The evidence that has been presented to the USPTO fails to demonstrate that its researchers successfully used the CRISPR-Cas9 system for gene editing in any eukaryotic cell type prior to the Doudna/Charpentier research team’s seminal 2012 article. The Broad Institute’s own technical expert in the current legal dispute admitted that the Doudna/Charpentier research team’s 2012 article was the first public disclosure of the necessary and sufficient components of the CRISPR-Cas9 cleavage complex. Further, a member of the Broad Institute’s research team, Fei Ran, acknowledged that the Broad Institute research team built off the “exciting discoveries” described in that 2012 article by making a few obvious modifications. A PowerPoint presentation by one of the Broad Institute’s inventors, Dr. Lin, in June of 2012 showed that the Broad Institute’s research team was unable to get any CRISPR-Cas9 system to work in eukaryotic cells prior to the Doudna/Charpentier team’s 2012 publication. Thus, the evidence that the Broad Institute has presented so far in the interference clearly demonstrates the Broad Institute’s failure to successfully make a working CRISPR-Cas9 system for gene editing prior to the Doudna/Charpentier research team’s 2012 Science publication that taught the necessary and sufficient components of the complex, and also taught how those components can be engineered for gene editing.

What was the subject of the early foundational CRISPR-Cas9 patent filing made by Doudna, Charpentier and their colleagues?

The team led by Doudna and Charpentier developed CRISPR-Cas9 systems for gene editing. The earliest patent application, which was filed by that research team in May 2012, demonstrates the engineering of the CRISPR-Cas9 cleavage system for cleaving a target DNA outside of the natural bacterial environment, and describes how to use the system in a variety of cell types including prokaryotes (simple organisms such as bacteria) and eukaryotes (higher organisms such as humans, animals and plants). This foundational intellectual property is co-owned by UC, the University of Vienna and Charpentier.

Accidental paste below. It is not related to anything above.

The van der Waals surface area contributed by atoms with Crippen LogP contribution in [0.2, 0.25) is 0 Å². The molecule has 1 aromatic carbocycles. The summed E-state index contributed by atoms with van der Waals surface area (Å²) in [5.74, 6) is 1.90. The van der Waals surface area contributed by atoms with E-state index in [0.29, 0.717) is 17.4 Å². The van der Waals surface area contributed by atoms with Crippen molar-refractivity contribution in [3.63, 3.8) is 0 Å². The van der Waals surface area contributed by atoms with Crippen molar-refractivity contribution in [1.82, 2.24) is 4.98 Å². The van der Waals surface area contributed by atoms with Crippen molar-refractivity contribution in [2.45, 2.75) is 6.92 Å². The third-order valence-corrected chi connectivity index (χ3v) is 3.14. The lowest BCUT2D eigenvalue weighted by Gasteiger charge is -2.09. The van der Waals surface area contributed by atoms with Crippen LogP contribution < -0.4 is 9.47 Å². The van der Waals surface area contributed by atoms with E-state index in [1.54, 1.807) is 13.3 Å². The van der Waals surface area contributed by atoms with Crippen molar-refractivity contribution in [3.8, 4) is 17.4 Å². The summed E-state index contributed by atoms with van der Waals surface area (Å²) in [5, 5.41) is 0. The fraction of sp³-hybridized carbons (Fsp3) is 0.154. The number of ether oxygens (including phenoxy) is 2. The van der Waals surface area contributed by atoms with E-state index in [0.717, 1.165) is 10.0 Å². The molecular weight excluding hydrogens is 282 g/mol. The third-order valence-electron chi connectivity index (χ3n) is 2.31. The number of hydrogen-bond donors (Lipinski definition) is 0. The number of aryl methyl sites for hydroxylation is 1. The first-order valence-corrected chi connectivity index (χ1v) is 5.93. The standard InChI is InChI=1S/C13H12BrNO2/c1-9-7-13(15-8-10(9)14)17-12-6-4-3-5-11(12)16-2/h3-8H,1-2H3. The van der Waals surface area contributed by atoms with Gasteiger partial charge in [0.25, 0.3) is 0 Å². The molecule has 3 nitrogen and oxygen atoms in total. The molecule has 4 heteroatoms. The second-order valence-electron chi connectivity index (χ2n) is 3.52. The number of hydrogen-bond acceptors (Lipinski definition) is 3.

What is the status of the Doudna/Charpentier team’s foundational CRISPR-Cas9 patent application in the United States?

On Dec. 23, 2015, the United States Patent and Trademark Office (USPTO) indicated that the Doudna/Charpentier research team’s patent application was ready to be allowed (which generally means that an application will grant as a patent), but for the possibility of an interference. On Jan.11, 2016, the Patent Trial and Appeal Board (PTAB) of the USPTO declared what is technically referred to as an “interference” between UC’s patent application and 12 patents issued to the Broad Institute, Harvard University and MIT, as well as a pending Broad Institute patent application (the “Zhang patents and application”).

What is an “interference”?  

At the time the Doudna/Charpentier research team filed its patent application, the United States granted patents on a “first to invent” basis. Under “first to invent” law, if two parties have filed for patent rights claiming the same or very similar subject matter — as is the case between the Doudna/Charpentier research team’s patent application and the Zhang patents and application — the USPTO conducts an “interference” proceeding to determine who was “first to invent” the claimed invention.